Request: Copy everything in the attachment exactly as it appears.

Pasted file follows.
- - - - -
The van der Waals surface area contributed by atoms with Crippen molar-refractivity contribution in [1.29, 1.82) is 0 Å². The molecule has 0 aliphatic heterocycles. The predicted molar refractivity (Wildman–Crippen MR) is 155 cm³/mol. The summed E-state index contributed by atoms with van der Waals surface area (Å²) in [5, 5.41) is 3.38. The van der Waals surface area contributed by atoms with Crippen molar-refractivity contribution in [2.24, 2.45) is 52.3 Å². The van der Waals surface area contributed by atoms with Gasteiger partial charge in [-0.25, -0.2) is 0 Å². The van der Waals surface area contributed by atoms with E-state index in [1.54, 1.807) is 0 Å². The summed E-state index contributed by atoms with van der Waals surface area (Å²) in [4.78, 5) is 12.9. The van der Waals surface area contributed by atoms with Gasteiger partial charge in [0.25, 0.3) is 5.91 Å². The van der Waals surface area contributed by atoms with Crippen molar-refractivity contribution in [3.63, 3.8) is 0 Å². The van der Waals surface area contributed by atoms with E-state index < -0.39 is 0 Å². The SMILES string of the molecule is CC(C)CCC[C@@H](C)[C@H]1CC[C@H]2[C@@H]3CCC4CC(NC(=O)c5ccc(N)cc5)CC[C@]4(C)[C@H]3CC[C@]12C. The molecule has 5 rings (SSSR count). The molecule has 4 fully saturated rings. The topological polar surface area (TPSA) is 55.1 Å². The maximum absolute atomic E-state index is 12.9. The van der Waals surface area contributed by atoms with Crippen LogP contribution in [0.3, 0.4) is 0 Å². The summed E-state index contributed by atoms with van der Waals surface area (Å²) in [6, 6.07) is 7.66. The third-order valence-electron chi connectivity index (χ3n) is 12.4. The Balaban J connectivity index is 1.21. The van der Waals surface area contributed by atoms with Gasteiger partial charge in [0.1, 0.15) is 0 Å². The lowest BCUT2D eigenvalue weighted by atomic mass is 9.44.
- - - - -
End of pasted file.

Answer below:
The van der Waals surface area contributed by atoms with Crippen molar-refractivity contribution in [1.29, 1.82) is 0 Å². The molecule has 0 aliphatic heterocycles. The predicted molar refractivity (Wildman–Crippen MR) is 155 cm³/mol. The summed E-state index contributed by atoms with van der Waals surface area (Å²) in [5, 5.41) is 3.38. The van der Waals surface area contributed by atoms with Crippen molar-refractivity contribution in [2.24, 2.45) is 52.3 Å². The van der Waals surface area contributed by atoms with Gasteiger partial charge in [-0.25, -0.2) is 0 Å². The van der Waals surface area contributed by atoms with E-state index in [1.54, 1.807) is 0 Å². The summed E-state index contributed by atoms with van der Waals surface area (Å²) in [4.78, 5) is 12.9. The van der Waals surface area contributed by atoms with Gasteiger partial charge in [0.25, 0.3) is 5.91 Å². The van der Waals surface area contributed by atoms with Crippen molar-refractivity contribution in [3.63, 3.8) is 0 Å². The van der Waals surface area contributed by atoms with E-state index < -0.39 is 0 Å². The SMILES string of the molecule is CC(C)CCC[C@@H](C)[C@H]1CC[C@H]2[C@@H]3CCC4CC(NC(=O)c5ccc(N)cc5)CC[C@]4(C)[C@H]3CC[C@]12C. The molecule has 5 rings (SSSR count). The molecule has 4 fully saturated rings. The topological polar surface area (TPSA) is 55.1 Å². The maximum absolute atomic E-state index is 12.9. The van der Waals surface area contributed by atoms with Crippen LogP contribution in [0.3, 0.4) is 0 Å². The summed E-state index contributed by atoms with van der Waals surface area (Å²) in [6, 6.07) is 7.66. The third-order valence-electron chi connectivity index (χ3n) is 12.4. The Balaban J connectivity index is 1.21. The van der Waals surface area contributed by atoms with Gasteiger partial charge in [0.1, 0.15) is 0 Å². The lowest BCUT2D eigenvalue weighted by atomic mass is 9.44.